Browsing articles in "The Global Fund"
8 March 2010
Tim Siegenbeek van Heukelom

Strengthening Relationships

Executive Director of the Global Fund, Dr Michel Kazatchkine, visited Australia and New Zealand on 22-24 February to discuss the upcoming replenishment round of the Global Fund later this year. On Monday morning the 22nd Dr Kazatchkine met with Bob McMullan, Parliamentary Secretary for International Development Assistance. After that Dr Kazatchkine was interviewed for two ABC radio programs, and he addressed meetings of the Parliamentary Liaison Group for HIV/AIDS, Blood Borne Viruses and STIs, and the Parliamentary Group on Population and Development. Later that day meetings took place with the Hon Julie Bishop, Shadow Minister for Foreign Affairs, Peter Baxter, Acting Director General of AusAID, and various AusAID officials to discuss the issues in Papua New Guinea. After an interview with the Sydney Morning Herald, Dr Kazatchkine attended a high-level meeting with the executive officers of development NGOs.

On Tuesday the 23rd, after an early radio interview, Dr Kazatchkine met with Stephen Smith – Minister for Foreign Affairs and Trade, after which he made its way to Sydney where the Governor-General hosted a luncheon in Admiralty House.

At the end of the day the Global Fund delegation departed for Wellington where on Wednesday meetings had place at the New Zealand Ministry of Foreign Affairs and Trade. After a working lunch with NZAID staff the Global Fund Director attended a meeting at the Ministry of Pacific Island Affairs where he met with Dr Jimmie Rodgers, Ms Dominica Abo, Temo Sasau, and the Hon Misa Telefoni.

The visit of the Global Fund’s Executive Director has strengthened its relationship with Australia and New Zealand, and hopefully paved the way for commitments of both countries in the upcoming replenishment round of the Fund later this year.

28 October 2009
Tim Siegenbeek van Heukelom

Bill & Melinda Gates: Impatient Optimists

Bill and Melinda Gates explained on 27 October 2009 why they are Impatient Optimists in a speech from Sidney Harmon Hall in Washington, D.C. screened live at the Lowy Institute for International Policy.

The speech launches the Living Proof Project which highlights the extraordinary successes that have resulted from the greatly increased support of global public health programs by the United States government and the Bill & Melinda Gates Foundation.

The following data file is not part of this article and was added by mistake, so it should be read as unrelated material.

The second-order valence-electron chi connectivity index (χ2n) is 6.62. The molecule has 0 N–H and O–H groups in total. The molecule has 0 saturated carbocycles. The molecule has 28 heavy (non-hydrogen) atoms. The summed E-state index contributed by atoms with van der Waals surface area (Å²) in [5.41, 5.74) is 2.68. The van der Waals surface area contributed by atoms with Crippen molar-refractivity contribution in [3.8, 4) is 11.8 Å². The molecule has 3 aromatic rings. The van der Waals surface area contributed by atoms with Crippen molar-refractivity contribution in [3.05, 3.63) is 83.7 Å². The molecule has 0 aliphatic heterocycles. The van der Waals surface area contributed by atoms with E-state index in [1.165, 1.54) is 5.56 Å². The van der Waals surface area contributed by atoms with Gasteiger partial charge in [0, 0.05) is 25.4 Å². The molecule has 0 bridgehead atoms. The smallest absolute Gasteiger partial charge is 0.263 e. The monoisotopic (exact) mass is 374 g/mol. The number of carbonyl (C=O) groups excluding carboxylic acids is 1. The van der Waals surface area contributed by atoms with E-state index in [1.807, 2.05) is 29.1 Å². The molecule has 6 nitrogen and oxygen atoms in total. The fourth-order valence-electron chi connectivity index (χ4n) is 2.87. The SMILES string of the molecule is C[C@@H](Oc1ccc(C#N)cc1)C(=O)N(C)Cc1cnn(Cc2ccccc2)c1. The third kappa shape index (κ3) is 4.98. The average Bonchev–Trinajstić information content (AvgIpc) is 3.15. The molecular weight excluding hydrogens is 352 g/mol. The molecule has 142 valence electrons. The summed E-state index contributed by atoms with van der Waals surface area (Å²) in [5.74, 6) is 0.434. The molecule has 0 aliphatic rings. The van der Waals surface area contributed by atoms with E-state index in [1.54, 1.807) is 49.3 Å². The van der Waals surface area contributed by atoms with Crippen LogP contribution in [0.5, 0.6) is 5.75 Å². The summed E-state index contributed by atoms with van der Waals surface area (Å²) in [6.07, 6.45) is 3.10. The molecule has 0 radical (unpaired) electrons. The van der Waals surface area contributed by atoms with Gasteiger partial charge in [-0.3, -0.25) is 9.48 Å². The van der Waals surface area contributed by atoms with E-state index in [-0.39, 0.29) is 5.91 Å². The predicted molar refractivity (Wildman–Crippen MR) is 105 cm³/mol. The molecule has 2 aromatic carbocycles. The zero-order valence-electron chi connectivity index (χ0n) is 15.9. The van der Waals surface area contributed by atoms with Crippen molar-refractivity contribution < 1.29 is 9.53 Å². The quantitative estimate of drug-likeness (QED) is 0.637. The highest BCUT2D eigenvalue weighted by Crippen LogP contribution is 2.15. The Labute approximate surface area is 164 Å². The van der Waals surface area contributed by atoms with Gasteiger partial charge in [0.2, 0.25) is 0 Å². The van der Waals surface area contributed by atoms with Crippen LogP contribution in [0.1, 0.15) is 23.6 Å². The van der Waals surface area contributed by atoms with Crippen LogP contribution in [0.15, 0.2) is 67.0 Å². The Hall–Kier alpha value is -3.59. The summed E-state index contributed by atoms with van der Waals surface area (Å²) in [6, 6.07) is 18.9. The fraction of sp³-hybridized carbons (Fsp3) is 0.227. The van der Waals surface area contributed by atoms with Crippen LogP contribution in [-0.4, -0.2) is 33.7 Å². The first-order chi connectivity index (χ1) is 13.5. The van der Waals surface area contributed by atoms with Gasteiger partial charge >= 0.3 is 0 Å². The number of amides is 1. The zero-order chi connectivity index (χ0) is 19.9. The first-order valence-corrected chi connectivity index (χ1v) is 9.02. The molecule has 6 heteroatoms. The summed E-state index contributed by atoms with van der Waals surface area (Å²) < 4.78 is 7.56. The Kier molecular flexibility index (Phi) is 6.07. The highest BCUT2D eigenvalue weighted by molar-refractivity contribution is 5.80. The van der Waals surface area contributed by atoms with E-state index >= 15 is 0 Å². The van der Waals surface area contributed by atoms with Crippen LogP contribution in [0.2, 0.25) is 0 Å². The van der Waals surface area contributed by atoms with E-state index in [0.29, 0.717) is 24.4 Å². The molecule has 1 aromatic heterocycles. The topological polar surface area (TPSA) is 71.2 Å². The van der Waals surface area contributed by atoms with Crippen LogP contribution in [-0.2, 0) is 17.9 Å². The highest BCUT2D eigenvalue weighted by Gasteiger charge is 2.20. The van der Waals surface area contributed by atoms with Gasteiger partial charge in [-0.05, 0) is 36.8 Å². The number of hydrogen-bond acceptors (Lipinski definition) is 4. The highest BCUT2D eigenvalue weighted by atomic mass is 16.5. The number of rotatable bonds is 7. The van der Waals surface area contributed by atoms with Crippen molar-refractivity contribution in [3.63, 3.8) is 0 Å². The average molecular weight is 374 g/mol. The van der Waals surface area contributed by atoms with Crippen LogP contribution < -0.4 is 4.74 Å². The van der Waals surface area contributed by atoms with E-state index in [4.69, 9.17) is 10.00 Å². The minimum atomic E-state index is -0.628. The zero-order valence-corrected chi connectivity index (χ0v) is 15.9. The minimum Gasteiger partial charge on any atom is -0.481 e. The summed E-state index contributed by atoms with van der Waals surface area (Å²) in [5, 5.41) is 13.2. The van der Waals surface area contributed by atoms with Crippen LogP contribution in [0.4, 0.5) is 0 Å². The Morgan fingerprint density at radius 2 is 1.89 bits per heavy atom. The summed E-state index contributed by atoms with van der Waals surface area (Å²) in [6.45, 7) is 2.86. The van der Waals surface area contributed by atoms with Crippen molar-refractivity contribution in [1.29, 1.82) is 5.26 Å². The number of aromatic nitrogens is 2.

The Living Proof Project demonstrates that initiatives to fight malaria, AIDS, and other diseases are saving and improving the lives of millions of people in poor and developing countries – and as a result, empowering them to lead more productive lives. The launch of Living Proof comes at a time when the global financial crisis may impose severe constraints on the capacity of the United States and other traditional large donor countries to increase their development assistance and global health budgets. It is therefore a decisive and welcome intervention in the emerging public debate about the future funding and direction of development assistance that will have a significant impact not only in the United States but in Australia and globally.

Bill and Melinda are optimists since there have been some major improvements in global public health over the last decades due to the greatly increased support from the United States government and the Bill & Melinda Gates Foundation. Bill showed that child mortality has gone down from 20 million deaths a year in 1960 to less than 9 million in 2008. Focusing on the world’s most killing diseases they presented some striking global facts: smallpox is eradicated, polio is reduced by 99%, measles by 93%, and in the fight against HIV and AIDS there is a significant increase in mothers that are on preventive drugs, while since 2004 some 190 million bednets have been delivered world wide to fight malaria.

Yet, Bill and Melinda are also impatient because so much more can be done, right now. Why are there still many people dying of malaria while the disease is preventable and treatable? Fortunately, as Bill said “we got great science and more resources”, and that is what makes them impatient optimists. The key message Bill and Melinda thus offered is that “spending on global health is the best investment we make for saving lives”.

In this important multimedia presentation, Bill and Melinda Gates personally addressed senior policy-makers and opinion leaders in Washington, DC and around the globe to highlight opportunities to build on global health successes, and to develop the main themes of the Living Proof project.

The Lowy Institute for International Policy enjoys a close relationship with the Bill & Melinda Gates Foundation, which funds the Pacific Friends of the Global Fund to Fight AIDS, Tuberculosis and Malaria within the Lowy Institute.

Supporting the work of the Bill & Melinda Gates Foundation is imperative, and the Lowy Institute was therefore pleased to facilitate the direct screening of this influential presentation.

Watch the “Why We Are Impatient Optimists” presentation below:

23 February 2009
Tim Siegenbeek van Heukelom

“Good Neighbours Become Good Friends”

Bill & Melinda Gates Foundation and the Lowy Institute for International Policy join influential Pacific regional leaders and others in fight against the three major pandemics in our region